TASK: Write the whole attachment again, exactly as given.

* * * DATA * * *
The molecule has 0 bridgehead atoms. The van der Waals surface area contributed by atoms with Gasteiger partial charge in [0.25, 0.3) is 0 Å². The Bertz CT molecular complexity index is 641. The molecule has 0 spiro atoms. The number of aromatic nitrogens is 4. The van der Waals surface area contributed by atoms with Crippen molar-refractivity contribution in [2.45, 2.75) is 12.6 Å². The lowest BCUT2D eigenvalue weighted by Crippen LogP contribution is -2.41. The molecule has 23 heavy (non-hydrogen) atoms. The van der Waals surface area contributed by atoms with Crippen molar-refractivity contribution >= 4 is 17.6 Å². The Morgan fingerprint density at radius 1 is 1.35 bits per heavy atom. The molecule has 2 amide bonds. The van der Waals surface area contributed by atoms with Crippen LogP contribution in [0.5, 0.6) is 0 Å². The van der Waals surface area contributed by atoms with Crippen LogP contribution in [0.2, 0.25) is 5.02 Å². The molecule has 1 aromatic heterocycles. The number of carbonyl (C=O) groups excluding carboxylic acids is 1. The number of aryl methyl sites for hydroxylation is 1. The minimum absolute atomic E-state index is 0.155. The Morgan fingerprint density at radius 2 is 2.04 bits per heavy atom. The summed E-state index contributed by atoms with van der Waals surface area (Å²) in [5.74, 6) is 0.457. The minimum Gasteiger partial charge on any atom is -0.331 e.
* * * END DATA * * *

The molecule has 0 bridgehead atoms. The van der Waals surface area contributed by atoms with Gasteiger partial charge in [0.25, 0.3) is 0 Å². The Bertz CT molecular complexity index is 641. The molecule has 0 spiro atoms. The number of aromatic nitrogens is 4. The van der Waals surface area contributed by atoms with Crippen molar-refractivity contribution in [2.45, 2.75) is 12.6 Å². The lowest BCUT2D eigenvalue weighted by Crippen LogP contribution is -2.41. The molecule has 23 heavy (non-hydrogen) atoms. The van der Waals surface area contributed by atoms with Crippen molar-refractivity contribution >= 4 is 17.6 Å². The Morgan fingerprint density at radius 1 is 1.35 bits per heavy atom. The molecule has 2 amide bonds. The van der Waals surface area contributed by atoms with Crippen LogP contribution in [0.5, 0.6) is 0 Å². The van der Waals surface area contributed by atoms with Crippen LogP contribution in [0.2, 0.25) is 5.02 Å². The molecule has 1 aromatic heterocycles. The number of carbonyl (C=O) groups excluding carboxylic acids is 1. The number of aryl methyl sites for hydroxylation is 1. The minimum absolute atomic E-state index is 0.155. The Morgan fingerprint density at radius 2 is 2.04 bits per heavy atom. The summed E-state index contributed by atoms with van der Waals surface area (Å²) in [5.74, 6) is 0.457. The minimum Gasteiger partial charge on any atom is -0.331 e.